The ability to have ones day in court is fundamental to our system of justice. For claims involving the government, as with taxes and the IRS, this includes the right to know the government’s position with sufficient advance notice so that the taxpayer can prepare their case. This begs the question, can the IRS raise new arguments on the eve of trial? The court addresses this in Ax v. Commissioner, 146 T.C. 10 (2016).

Facts & Procedural History

The taxpayers formed a captive insurance company and deducted the premiums. The IRS disallowed the deductions and stated in the notice of deficiency: “You did not establish that the amount shown was (a) insurance expense, and (b) paid.”

The taxpayers brought suit against the IRS in the U.S. Tax Court to dispute the notice of deficiency. The IRS filed an answer that did not make any affirmative allegations as to the disallowed insurance expense deductions.

This court opinion addresses whether the IRS can go back and amend its answer to add additional arguments. After the case was stricken from a trial calendar and continued generally, the IRS moved for leave do just that.

The IRS attorneys tried to amend his answer to assert “that a) [taxpayers’] use, through solely controlled flow-through entities, of a micro-captive insurance arrangement in 2009 and 2010 lacked economic substance; and b) amounts paid as premiums through the micro-captive arrangement were neither ordinary nor necessary” and to allege facts in support of those assertions.

Naturally, the taxpayers opposed the IRS’s motion for leave. It seems unfair that the IRS would be able to raise new issues on the eve of trial. The taxpayers cited the U.S. Supreme Court’s Mayo Foundation for Med. & Educ. Research v. United States, 562 U.S. 44, 55 (2011) decision in support of its position.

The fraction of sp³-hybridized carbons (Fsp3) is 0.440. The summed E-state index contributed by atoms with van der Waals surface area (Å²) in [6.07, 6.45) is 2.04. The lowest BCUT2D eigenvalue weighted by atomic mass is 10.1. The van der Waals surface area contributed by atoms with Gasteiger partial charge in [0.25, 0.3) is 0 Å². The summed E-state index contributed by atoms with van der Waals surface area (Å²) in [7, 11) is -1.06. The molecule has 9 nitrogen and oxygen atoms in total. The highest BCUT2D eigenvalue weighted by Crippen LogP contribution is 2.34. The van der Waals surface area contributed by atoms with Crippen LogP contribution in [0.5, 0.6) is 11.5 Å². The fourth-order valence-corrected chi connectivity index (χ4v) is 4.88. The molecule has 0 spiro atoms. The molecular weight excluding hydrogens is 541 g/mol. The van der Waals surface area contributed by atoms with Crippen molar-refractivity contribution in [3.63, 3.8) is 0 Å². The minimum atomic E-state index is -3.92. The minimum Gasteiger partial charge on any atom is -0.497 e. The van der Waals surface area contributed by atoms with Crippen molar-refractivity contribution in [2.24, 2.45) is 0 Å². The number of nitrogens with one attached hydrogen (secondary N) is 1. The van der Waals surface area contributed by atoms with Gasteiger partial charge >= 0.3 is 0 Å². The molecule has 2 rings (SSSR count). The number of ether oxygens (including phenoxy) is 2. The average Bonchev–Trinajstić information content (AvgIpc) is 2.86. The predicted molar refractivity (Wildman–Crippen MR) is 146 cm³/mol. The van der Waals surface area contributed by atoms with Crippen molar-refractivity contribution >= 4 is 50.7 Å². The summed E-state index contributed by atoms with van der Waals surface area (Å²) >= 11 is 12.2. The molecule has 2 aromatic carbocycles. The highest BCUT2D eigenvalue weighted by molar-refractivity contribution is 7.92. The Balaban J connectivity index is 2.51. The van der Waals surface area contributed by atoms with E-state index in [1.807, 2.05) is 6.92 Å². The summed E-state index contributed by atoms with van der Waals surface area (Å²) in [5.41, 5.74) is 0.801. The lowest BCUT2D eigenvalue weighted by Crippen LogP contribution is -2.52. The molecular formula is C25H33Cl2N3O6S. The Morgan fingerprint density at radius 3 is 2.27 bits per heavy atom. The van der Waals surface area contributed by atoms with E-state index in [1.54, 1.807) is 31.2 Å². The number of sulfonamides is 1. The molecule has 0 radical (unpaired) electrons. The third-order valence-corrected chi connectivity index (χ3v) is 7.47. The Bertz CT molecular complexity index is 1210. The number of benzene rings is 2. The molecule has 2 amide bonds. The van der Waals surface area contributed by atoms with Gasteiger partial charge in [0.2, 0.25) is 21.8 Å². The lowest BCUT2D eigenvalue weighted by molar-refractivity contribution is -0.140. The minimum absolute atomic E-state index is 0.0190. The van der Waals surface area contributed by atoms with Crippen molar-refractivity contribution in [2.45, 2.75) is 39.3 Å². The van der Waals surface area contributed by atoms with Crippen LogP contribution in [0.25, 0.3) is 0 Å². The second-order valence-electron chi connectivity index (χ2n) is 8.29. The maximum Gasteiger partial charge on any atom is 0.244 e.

The Prohibition Against New Issues

As argued by the taxpayers, Mayo stands for the proposition that “the Administrative Procedure Act and the Securities and Exchange Commission v. Chenery Corp., 318 U.S. 80 (1943) court case bar the IRS from raising new grounds to support his final agency action beyond those grounds originally stated in the notice of deficiency.

The court concluded that Chenery may restrict a reviewing court from relying on reasons not considered by an agency in its determinations. But this is limited to matters that Congress has exclusively entrusted to the administrative agency.

Here, the court noted that Congress expressly authorized the U.S. Tax Court to redetermine tax liabilities in a deficiency case in Sections 6212 and 6213 . The court reasoned that the enactment of the Administrative Procedure Act did not change this regime for deficiency litigation that Congress had previously enacted.

The IRS Can Raise New Issues in U.S. Tax Court

The court concluded that in a deficiency case (i.e., a case where the taxpayer is asking the court to determine its tax liability), the IRS may plead grounds not in the notice of deficiency.

The court also held that this allowance is not at odds with the uniform approach to judicial review of administrative action that is called for in Mayo Foundation.

The takeaway is that the IRS is not limited to just the arguments raised in its notice of deficiency or its original answer in a U.S. Tax Court case. The IRS could raise new arguments in court for the first time in deficiency cases despite the Administrative Procedure Act.

This case confirms that the IRS’s notice of deficiency does not have to include all issues for these cases.

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